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The Etiology of Depression (BLOA). Neurotransmitters. Catecholamine and Serotonin Hypothesis. Joseph Schildkraut came up with the Catecholamine Hyphothesis in 1965 suggesting that depression is associated with low levels of noradrenaline (or norepinephrine).

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catecholamine and serotonin hypothesis
Catecholamine and Serotonin Hypothesis
  • Joseph Schildkraut came up with the Catecholamine Hyphothesis in 1965 suggesting that depression is associated with low levels of noradrenaline (or norepinephrine).
  • This lead to the development of the Serotonin Hypothesis, which suggests depression is associated with serotonin.
janowsky et al 1972
Janowsky et al. (1972)
  • Physostigmine, a drug that increases level of noradrenaline produced was given to participants.
  • Within minutes, participants became depressed with self-hate and even suicidal wishes.
  • These results show how depression may be caused by disturbances in neurotransmission.
delgado and moreno 2000
Delgado and Moreno (2000)
  • Found abnormal levels of noradrenaline and serotonin in patients suffering from major depression.
  • Correlation does not mean causation- results do not indicate neurotransmitters directly cause depression.
burns 2003
Burns (2003)
  • Criticizes the serotonin hypothesis.
  • Claims he have never seen depression caused by low levels of serotonin throughout his many years of researching brain serotonin metabolism.
  • The serotonin hypothesis cannot be tested as it is not possible to measure levels of brain serotonin in a human with our technology.
lacasse and leo 2005
Lacasse and Leo (2005)
  • Argues that although many researches and studies are done in this field, none provides real evidence- all they are showing is how the brain is poorly understood.
  • Criticizes how drugs affecting serotonin levels are among the most prescribed drugs to treat depression and other psychological disorders due to the serotonin theory.
estrogen
Estrogen
  • Low estrogen is probably a risk for depression, though estrogen out of balance is probably a risk for anxiety. 
  • The most straightforward connection is with serotonin. Estrogen boosts serotonin by both making more of it and keeping it around after it's made. So that's likely to be the reason that estrogen helps fight depression and helps with sleep.
slide11

Estrogen has a mixed effect on norepinephrine (more in women) and allows them to feel better and alert. But for some women, high norepinephrine might be the cause of the anxiety and panic attacks that estrogen seems to produce in some women.

  • The risk for depression is higher in women. Estrogen levels are larger during puberty, which explains moodswings for women and depression in teenagers, and estrogen levels fluctuate in a declining manner during perimenopause.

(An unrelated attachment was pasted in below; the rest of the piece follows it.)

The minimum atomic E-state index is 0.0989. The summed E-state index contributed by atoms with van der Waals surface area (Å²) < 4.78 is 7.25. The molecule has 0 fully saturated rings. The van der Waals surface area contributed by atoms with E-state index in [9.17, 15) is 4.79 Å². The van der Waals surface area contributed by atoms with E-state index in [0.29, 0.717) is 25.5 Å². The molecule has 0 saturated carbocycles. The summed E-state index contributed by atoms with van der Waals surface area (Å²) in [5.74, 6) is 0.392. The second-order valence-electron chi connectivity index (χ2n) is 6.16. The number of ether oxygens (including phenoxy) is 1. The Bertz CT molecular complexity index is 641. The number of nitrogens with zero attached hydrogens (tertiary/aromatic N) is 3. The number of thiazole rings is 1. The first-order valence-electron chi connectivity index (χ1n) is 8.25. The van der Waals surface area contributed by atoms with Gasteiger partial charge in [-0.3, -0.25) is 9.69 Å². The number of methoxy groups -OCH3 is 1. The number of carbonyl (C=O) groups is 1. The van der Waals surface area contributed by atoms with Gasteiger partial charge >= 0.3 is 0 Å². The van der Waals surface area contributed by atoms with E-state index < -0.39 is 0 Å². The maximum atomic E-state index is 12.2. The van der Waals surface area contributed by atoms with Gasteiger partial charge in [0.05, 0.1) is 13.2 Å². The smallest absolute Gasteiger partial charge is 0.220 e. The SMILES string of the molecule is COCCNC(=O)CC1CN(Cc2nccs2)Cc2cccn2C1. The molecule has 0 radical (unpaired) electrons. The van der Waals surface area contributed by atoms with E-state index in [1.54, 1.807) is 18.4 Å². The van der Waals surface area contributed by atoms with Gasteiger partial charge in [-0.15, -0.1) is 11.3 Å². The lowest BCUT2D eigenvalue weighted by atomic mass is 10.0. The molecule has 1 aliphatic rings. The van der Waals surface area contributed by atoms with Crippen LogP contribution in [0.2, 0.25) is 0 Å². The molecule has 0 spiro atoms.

testosterone
Testosterone
  • Testosterone is the principal androgen, or male sex hormone, although it appears in both genders.
  • Older men tend to have a decrease in testosterone.
  • Low testosterone levels trigger symptoms such as anorexia, fatigue, which may have an effect on mood.
  • Some 30% of men over age 55 have it.
slide13

Older men would be particularly vulnerable to these effects, because serotonin receptors are already decreased from normal aging

  • Depression is a major risk factor for suicide, and older men have the highest suicide rate of any age group in the United States.
  • People with low testosterone increase the risk of depressive illness and must be identified early so they can have the opportunity for early treatment
slide15

If you have a parent or sibling with depression, you may be 1.5 to 3 times more likely to develop the condition compared to those who aren’t closely related to someone who’s depressed

  • The genes that we receive of our parents are able to determine what illnesses we are more likely to get
supporting study
Supporting Study
  • Nurnbergerand Gershon 1982
  • Reviwed the results for 7 twin studies
  • Findings: - Concordance rate for major depressive disorder is higher in MZ twins than DZ twins - MZ twins – 65%, DZ twins – 14%- Suggests genetic material may predispose people to depression
slide17

Contradicted by Caspi et al. 2003

  • - Below 100% - Correlation does not mean causation
  • Could be environmental factors, stress, traumatic events
  • Warned that speculation about clinical implications of these findings is premature
other biological factors that could contribute to depression
Other biological factors that could contribute to depression
  • Poor diet
  • Lack of proper exercise
  • Onset of another mental disorder/illness eg. cancer
  • Techno-brain burnout (overuse of technological devices)
  • Under-stimulation of effort driven rewards system (not getting a sense of satisfaction from activities that should be rewarding)